James River Bridge
Connecting Newport News and Carrollton, VA


When it opened on November 17, 1928, at approximately five miles long, the James River Bridge
connecting Newport News and Carrollton was the longest bridge in the world over water.
Looking West towards Carrollton 1937 Postcard - "James River Bridge Hotel --- Modern Cabins
South End of James River Bridge on U. S. Route 17, Carrollton, VA"
About 1939 - Unusual View

"Newport News - James River Bridge, of the James River Bridge System in Virginia"

Courtesy of Dave Spriggs ('64) of VA - 08/22/03
Thanks, Dave!
Courtesy of Bob Buchan ('61) of VA - 05/25/04
Thanks, Bob!
Courtesy of Bob Buchan ('61) of VA - 09/01/05
Thanks, Bob!
Postcard Dated 08/02/45 Looking East towards
Newport News
  If you look carefully, you can see Red's Pier and the Ferguson Park Apartments on the shore.
Courtesy of Dave Spriggs ('64) of VA - 10/27/03
Thanks, Dave!
Courtesy of Dave Spriggs ('64) of VA - 10/06/03
Thanks, Dave!


These images are courtesy of The Library of Virginia. THE Bridge - as I remember it. Circa 1948. The Fish Shack (later known as River Drive Beach), was just to the right of this image - at the end of 73rd Street.
Discovered and shared by Dave Spriggs ('64) of VA - 10/26/03.  
 Thanks so much, Dave!
Courtesy of Bill Lee (WHS - '54) of NC - 08/08/06
WOWZERONI-RINI, Bill!  This is a spectacular image!  Thanks so much!
While on the subject of bridge photos, how about this interesting shot of the James River Bridge?
Wednesday, August 6, 1997, 1:30 PM
- Steve Silsby (Ferguson HS - '72) of NC - 03/27/06
WOWZERS!!! Not exactly your everyday sighting, is it, Steve? Thanks so much!
Today, I spoke with the owner as I stood right where this image was taken.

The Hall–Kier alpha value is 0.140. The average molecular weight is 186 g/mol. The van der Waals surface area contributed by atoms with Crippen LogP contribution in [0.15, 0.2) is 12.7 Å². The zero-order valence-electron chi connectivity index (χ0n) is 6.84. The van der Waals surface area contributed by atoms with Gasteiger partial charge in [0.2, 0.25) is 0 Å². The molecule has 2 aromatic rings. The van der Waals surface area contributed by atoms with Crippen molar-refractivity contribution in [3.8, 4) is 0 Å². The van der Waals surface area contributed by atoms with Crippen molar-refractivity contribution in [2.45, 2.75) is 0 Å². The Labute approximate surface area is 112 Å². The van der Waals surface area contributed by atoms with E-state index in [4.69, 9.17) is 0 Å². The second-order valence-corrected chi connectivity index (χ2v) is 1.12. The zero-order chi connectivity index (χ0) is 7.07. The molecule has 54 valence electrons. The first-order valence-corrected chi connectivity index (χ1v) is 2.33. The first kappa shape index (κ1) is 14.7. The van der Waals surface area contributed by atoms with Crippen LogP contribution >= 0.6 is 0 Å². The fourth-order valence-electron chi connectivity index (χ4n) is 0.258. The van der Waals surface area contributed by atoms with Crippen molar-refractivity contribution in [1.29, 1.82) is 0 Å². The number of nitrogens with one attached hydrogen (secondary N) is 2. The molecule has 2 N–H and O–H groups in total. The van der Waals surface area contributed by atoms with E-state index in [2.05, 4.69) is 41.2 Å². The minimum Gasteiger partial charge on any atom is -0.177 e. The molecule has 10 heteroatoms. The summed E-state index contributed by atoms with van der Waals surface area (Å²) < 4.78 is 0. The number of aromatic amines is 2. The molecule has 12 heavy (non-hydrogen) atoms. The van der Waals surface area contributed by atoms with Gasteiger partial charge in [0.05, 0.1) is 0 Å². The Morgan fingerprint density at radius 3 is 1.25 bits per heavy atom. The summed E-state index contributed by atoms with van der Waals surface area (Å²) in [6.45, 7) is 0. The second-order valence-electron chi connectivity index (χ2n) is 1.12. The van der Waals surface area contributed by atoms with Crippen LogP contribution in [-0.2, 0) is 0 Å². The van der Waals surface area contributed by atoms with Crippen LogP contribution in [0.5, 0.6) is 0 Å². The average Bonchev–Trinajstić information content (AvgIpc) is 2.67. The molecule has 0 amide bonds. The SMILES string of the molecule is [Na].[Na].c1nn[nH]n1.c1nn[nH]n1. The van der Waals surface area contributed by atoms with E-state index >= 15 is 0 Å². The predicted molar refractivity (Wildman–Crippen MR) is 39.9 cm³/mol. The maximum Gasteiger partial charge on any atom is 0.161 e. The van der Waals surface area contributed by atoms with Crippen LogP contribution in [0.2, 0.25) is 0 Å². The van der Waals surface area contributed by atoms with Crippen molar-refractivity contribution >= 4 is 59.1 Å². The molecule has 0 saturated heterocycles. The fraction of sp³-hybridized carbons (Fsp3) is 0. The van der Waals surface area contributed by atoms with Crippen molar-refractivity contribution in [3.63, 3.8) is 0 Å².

I just couldn't determine if what I was looking at was the same place or not.
She came out asking what I was doing; I explained, and then she told me that
this structure was standing when they bought the property, but they had razed it
and built new. The new structure was oriented in precisely the same direction ...
almost as if they had reused the original foundation.
I didn't think to ask that while I was there.

So, no "NOW" image for this one.
1937 Postcard - "James River Bridge Hotel --- Modern Cabins
South End of James River Bridge on U. S. Route 17, Carrollton, VA"
 - Dave Spriggs ('64) of VA - 08/08/04
 Awww - but thank you again, Dave.  At least it solved that mystery for us!
Here is the old JRB ... at least what remains of it. It is a fishing pier and a seafood restaurant. Here is the new one .... sorry it is dark ... afternoon sun was killing it. If you can't lighten it up, I will shoot another one later.
 - Tom Norris (HHS - '73) of VA - 12/29/04
Thanks, Tom!
Thank you so much for a wonderful year of newsletters and keeping up with the most outstanding people on earth. 
How blessed we were to have grown up here in Typhoon
Land.  It is still pretty wonderful around here. 
Jerry and I live by the James River Bridge, so we really enjoyed the Winter Wonderland last Sunday and Monday. 
Now it is Springtime in Newport News.  The 60+ degree weather has been nice, too. 
I sat out in the fresh air and watched the boats and ships going up and down the river. 
The traffic stopped on the bridge at night looks like a string of Christmas lights. 
The river is so calm today that it looks like a mirror. 
I hope that this calmness is a sign of PEACE for all of us in 2005. 
We also had breathtaking sunsets this past week.
- Judy Phillips Allen ('66) of VA - 01/01/05
Thanks, Judy!
The James River Bridge brought back a lovely memory for me. 
In 1959 we were returning to Newport News after living in Idaho for 2-1/2 years.